Therefore, any CHANGES will amount to a future Rolling Programme based upon the need of any given moment in the future in Real - Time.
    This Off-the-Cuff and Ad-Hoc: approach will effect ALL Departments concerning Government Policy thinking across the board, and will include [ as they arrive ], future as you go unforeseen Events.

  • Comment number 27.

    Two quotes from your blog stick out like a beacon

    'The blame for that lies primarily with the government for refusing to hold a spending review before the election.'

    '...any responsible government would face up to it, and seek to reduce it, not use it as something to hide behind'

    And he could have added that any responsible electorate would turf Labour out of office for well and good.

  • Comment number 28.

    And what will happen if we don't cut?

  • Comment number 29.

    The most important words of the IFS are "the blame for that lies primarily with the government for refusing to hold a spending review before the election."
    How can Cons or Lib Labs be specific when they haven't seen the books or there has been no spending review which Darling should have published at last budget.
    Labour are trying to cover up the truly catastrophic position the economy is in by (a) lying and (b) not having a spending review weeks before an election. Why would their opponents take flak for revealing too much when Labour who know the figures refuse to be more specific.
    When the government broke for their 12 week rest break in August, weren't there 5 departments whos' figures didn't balance, which was anounced on the very last day to avoid an outcry?

  • Comment number 30.

    IFS - A leading 'Think Tank'

    Telling us now that big cuts are needed when dozens of us have been writing about this for up to a year or more?

    God help us!

  • Comment number 31.

    And in all of this ... the fat cats will get fatter, the NHS Administrators will grow, the Quangocracy will survive and grow, the private sector will flourish and the MPs will learn new ways to skin the electorate.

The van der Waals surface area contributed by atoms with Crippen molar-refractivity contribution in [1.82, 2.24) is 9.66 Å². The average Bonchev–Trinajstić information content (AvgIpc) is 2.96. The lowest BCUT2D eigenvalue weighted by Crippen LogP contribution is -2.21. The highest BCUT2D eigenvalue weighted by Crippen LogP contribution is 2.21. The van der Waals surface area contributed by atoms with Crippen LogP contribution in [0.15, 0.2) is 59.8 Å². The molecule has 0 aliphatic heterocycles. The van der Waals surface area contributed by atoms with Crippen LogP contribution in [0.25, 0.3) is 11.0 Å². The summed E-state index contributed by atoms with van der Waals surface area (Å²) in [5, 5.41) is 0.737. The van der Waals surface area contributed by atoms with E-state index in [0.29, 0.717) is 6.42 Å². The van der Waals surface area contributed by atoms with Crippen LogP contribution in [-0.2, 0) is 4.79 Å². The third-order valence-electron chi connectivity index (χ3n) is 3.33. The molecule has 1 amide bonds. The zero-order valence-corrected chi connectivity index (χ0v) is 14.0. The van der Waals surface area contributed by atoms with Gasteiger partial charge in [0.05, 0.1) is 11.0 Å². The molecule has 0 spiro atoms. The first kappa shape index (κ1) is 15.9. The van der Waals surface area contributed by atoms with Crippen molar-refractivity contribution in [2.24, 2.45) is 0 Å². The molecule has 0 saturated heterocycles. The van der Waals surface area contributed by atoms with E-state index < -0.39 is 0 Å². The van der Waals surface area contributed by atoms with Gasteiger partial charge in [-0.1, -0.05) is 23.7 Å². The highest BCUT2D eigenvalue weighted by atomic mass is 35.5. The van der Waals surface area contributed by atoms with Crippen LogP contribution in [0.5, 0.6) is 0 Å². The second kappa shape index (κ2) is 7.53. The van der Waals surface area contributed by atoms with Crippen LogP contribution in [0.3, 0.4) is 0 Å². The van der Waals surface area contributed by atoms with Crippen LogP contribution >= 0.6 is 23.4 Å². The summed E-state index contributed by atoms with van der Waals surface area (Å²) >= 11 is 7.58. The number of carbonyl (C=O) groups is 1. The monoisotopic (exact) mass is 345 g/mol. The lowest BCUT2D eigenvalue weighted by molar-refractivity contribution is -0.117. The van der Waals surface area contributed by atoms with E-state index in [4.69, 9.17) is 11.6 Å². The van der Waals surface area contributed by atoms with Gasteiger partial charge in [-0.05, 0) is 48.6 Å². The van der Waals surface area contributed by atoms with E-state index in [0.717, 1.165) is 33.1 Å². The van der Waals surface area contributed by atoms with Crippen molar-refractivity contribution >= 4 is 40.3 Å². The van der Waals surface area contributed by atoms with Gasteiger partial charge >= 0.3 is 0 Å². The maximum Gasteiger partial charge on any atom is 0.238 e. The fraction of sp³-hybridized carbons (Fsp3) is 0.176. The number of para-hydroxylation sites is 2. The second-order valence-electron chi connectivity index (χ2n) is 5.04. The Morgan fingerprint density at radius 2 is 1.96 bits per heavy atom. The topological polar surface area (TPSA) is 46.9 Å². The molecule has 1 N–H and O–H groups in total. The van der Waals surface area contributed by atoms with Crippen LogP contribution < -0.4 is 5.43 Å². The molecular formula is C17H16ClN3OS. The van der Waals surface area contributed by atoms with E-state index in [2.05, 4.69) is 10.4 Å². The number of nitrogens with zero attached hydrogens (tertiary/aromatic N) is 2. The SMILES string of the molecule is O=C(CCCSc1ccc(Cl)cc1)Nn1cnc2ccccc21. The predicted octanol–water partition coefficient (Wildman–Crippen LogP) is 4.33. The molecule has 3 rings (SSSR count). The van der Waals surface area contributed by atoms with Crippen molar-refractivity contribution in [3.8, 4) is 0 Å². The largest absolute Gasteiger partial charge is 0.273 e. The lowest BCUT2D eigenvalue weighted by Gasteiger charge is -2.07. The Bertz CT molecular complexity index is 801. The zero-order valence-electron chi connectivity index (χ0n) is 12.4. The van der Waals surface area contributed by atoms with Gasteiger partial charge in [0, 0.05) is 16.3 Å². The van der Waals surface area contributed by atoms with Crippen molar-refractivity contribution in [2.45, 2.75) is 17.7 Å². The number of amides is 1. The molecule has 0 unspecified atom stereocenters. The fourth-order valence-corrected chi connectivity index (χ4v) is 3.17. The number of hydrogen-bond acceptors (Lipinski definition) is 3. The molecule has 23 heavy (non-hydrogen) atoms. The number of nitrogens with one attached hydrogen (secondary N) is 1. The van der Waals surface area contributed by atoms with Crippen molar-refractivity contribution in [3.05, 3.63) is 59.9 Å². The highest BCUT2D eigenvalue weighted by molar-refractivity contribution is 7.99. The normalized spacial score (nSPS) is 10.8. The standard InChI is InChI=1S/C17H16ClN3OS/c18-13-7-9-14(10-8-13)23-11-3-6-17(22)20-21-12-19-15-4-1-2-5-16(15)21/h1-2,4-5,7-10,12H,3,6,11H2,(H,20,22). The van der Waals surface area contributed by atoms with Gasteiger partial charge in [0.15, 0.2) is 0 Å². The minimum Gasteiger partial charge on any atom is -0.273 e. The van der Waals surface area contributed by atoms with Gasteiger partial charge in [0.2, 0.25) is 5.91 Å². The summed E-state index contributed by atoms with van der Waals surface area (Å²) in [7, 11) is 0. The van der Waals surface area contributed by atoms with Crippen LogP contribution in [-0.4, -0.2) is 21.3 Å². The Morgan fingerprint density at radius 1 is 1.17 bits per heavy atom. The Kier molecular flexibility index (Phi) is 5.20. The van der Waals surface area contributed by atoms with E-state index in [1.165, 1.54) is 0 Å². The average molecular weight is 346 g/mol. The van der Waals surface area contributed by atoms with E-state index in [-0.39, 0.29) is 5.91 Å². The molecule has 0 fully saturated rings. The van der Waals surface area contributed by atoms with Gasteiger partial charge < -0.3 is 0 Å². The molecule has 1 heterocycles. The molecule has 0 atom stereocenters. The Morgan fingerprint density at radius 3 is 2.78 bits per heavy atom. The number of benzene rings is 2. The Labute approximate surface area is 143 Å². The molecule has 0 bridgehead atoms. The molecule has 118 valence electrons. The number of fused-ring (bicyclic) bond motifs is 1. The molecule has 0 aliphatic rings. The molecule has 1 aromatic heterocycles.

Cleggy won't get the seats he and his party deserve, we'll be screwed by the referendum (IF it happens), the banks will continue to award obscene bonuses to the already failing 'people we have to pay in order to recruit and keep the best', the poor will get poorer, the rich richer and the public will be royally 'done over' yet again.

    Of course we'll (many of us, at least) whinge and say 'We need another Lord Protector' but the Lords will still scam us, the MEPs will hide for a while hoping we don't see them claiming their 'expenses' and we'll all carry on being turned upside down and shaken until the last penny falls from our pockets.

    Me? Cynical?

    Never!

  • Comment number 32.

    Well they can save £110 Billion right away by cancelling the trident replacement and closing the Scottish Office in London (which ironically is several times larger now than it was when it actually ran Scotland).

  • Comment number 33.

    It was evident over two years ago that the public sector was going to need major cuts, once the financial crisis hit. Anyone bothering to do a little reflection about Labour's increasing investment in bureaucracy could see that it was becoming unsustainable for the long-term. The financial crisis has merely accelerated the timing of when the axe will fall. Further research will show that some specific areas of the UK which employ more than 50% of their workforce in the public sector may face significantly rising unemployment; although one also has to consider the specific breakdown between central and local government employees and their roles, the picture is nevertheless bleak.
    This is why I have not been able to believe in the financial market's recovery; so long as the prospect of major cuts in public sector spending and an associated rise in unemployment will be in front of us, so is the double dip recession. Clearly consumer spending is not strong, economic growth is weak and the reduction in government spending will simply weaken aggregate demand in the economy across many sectors. This includes the private sector companies who have made a business out of servicing outsourced public sector activities. The most probable outcome from these cuts and associated derivative effects will therefore be to see unemployment rise towards 4 million from the current 2.5 million. If this does not take us into a recession, I should be surprised, especially since any future government would be hard pressed to replay the printing press game, unless they want to see sterling sink even lower. Of course, given Bernanke's behaviour, such idiotic policy is not impossible from policy makers.